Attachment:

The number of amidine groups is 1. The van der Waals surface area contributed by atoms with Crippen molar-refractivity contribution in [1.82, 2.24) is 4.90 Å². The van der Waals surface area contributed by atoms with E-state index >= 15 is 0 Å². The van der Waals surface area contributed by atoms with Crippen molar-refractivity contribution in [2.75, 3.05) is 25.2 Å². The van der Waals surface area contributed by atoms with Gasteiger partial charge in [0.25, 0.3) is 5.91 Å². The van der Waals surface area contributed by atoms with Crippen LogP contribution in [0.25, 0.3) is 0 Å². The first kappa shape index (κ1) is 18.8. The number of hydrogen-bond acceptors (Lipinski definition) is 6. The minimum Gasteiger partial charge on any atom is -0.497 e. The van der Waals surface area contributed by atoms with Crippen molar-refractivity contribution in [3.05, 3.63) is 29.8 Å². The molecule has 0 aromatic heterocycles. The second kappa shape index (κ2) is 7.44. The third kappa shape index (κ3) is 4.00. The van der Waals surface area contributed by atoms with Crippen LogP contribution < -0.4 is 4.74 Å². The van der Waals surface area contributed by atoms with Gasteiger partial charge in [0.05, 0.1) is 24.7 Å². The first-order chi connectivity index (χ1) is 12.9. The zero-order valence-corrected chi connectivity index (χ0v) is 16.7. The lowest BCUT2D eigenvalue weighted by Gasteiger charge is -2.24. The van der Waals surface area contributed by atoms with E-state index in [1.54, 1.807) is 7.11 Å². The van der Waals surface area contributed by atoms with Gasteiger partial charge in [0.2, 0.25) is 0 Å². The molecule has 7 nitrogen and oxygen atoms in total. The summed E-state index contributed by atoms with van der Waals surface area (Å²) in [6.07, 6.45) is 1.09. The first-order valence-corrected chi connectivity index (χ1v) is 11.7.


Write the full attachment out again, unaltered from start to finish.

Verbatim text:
The number of amidine groups is 1. The van der Waals surface area contributed by atoms with Crippen molar-refractivity contribution in [1.82, 2.24) is 4.90 Å². The van der Waals surface area contributed by atoms with E-state index >= 15 is 0 Å². The van der Waals surface area contributed by atoms with Crippen molar-refractivity contribution in [2.75, 3.05) is 25.2 Å². The van der Waals surface area contributed by atoms with Gasteiger partial charge in [0.25, 0.3) is 5.91 Å². The van der Waals surface area contributed by atoms with Crippen LogP contribution in [0.25, 0.3) is 0 Å². The first kappa shape index (κ1) is 18.8. The number of hydrogen-bond acceptors (Lipinski definition) is 6. The minimum Gasteiger partial charge on any atom is -0.497 e. The van der Waals surface area contributed by atoms with Crippen molar-refractivity contribution in [3.05, 3.63) is 29.8 Å². The molecule has 0 aromatic heterocycles. The second kappa shape index (κ2) is 7.44. The third kappa shape index (κ3) is 4.00. The van der Waals surface area contributed by atoms with Crippen LogP contribution < -0.4 is 4.74 Å². The van der Waals surface area contributed by atoms with Gasteiger partial charge in [0.05, 0.1) is 24.7 Å². The first-order chi connectivity index (χ1) is 12.9. The zero-order valence-corrected chi connectivity index (χ0v) is 16.7. The lowest BCUT2D eigenvalue weighted by Gasteiger charge is -2.24. The van der Waals surface area contributed by atoms with E-state index in [1.54, 1.807) is 7.11 Å². The van der Waals surface area contributed by atoms with Gasteiger partial charge in [0.2, 0.25) is 0 Å². The molecule has 7 nitrogen and oxygen atoms in total. The summed E-state index contributed by atoms with van der Waals surface area (Å²) in [6.07, 6.45) is 1.09. The first-order valence-corrected chi connectivity index (χ1v) is 11.7.